83 I.III
Being and Time

as is the farmstead with all its utensils and neighboring lands. The total relevance itself, however, ultimately leads back to a what-for which no longer has relevance, which itself is not a being of the kind of being of things at hand within a world, but is a being whose being is defined as being-in-the-world, to whose constitution of being worldliness itself belongs. This primary what-for is not just another for-that as a possible factor in relevance. The primary "what-for" is a for-the-sake-of-which. But the for-the-sake-of-which always concerns the being of Dasein which is essentially concerned about this being itself in its being. For the moment we shall not pursue any further the connection indicated which leads from the structure of relevance to the being of Dasein itself as the real and unique for-the-sake-of-which. "Letting something be relevant" first of all requires a clarification which goes far enough to bring the phenomenon of worldliness to the kind of definiteness needed in order to be able to ask questions about it in general.

Ontically, to let something be relevant means to let things at hand be* in such and such a way in factical taking care of things, to let them be as they are and in order that they be such. We grasp the ontic meaning of this "letting be" in a fundamentally ontological way. Thus we [85] interpret the meaning of the previous freeing of innerworldly beings initially at hand. Previously letting "be" does not mean first to bring something to its being and produce it, but rather to discover something that is already a "being" in its handiness and thus let it be encountered as the being of this being. This "a priori" letting something be relevant is the condition of the possibility that things at hand be encountered so that Dasein in its antic dealings with the beings thus encountered can let them be relevant in an antic sense. On the other hand, letting something be relevant, understood in an ontological sense, concerns the freeing of every thing at hand as a thing at hand, whether it is relevant in the antic sense or whether it is such a being which is precisely not relevant ontically. Such a being is one that, initially and for the most part, is taken care of, but which we do not let "be" as the discovered being it is, since we work on it, improve it, destroy it.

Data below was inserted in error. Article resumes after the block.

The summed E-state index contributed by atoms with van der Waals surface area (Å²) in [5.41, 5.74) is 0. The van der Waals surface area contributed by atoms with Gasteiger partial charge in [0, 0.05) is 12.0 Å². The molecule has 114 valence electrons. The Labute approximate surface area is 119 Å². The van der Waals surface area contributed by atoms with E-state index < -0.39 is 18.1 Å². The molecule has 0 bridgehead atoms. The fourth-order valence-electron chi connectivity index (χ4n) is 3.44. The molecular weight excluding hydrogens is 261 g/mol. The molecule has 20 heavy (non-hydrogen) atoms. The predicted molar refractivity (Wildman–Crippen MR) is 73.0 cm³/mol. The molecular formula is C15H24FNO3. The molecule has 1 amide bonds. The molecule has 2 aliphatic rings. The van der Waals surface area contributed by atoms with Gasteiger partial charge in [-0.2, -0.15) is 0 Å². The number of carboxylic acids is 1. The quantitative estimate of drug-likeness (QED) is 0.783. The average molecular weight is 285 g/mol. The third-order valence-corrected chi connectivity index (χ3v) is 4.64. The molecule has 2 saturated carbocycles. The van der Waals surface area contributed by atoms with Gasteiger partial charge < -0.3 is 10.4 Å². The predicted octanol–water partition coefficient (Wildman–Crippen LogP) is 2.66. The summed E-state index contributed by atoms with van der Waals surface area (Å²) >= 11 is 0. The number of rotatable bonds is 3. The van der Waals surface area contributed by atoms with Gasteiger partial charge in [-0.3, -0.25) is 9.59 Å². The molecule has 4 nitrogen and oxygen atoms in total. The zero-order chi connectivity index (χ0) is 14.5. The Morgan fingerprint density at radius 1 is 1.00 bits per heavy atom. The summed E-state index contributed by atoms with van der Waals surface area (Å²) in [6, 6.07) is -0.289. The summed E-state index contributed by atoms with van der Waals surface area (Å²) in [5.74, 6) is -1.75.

To have always already let something be freed for relevance is an a priori perfect characterizing the kind of being of Dasein itself.

* Letting-be (Seyn-lassen). Cf. "On the Essence' of Truth," where letting-be is related in principle and very broadly to every kind of being [Seiende]!

† Thus to let it presence in its truth.

‡ In the same paragraph we speak of "previous freeing"—namely (generally speaking) of being for the possible manifestness of beings: "Previously" in this ontological sense means in Latin a priori, in Greek πρότερον τῇ φύσει (Aristotle, Physics, Α 1). More clearly in Metaphysics E 1025b29—τὸ τί ἦν εἶναι 'what already was—being [sein],' 'What always already presences in advance,' what has-been, the perfect. The Greek verb είναι has no perfect tense; it is named here in ἦν εἶναι. It is not something ontically past, but rather what is always earlier, what we are referred back to in the question of beings as such. Instead of a priori perfect we could also call it ontological or transcendental perfect (cf. Kant's doctrine of the schematism).

Martin Heidegger (GA 2) Being & Time (S&S)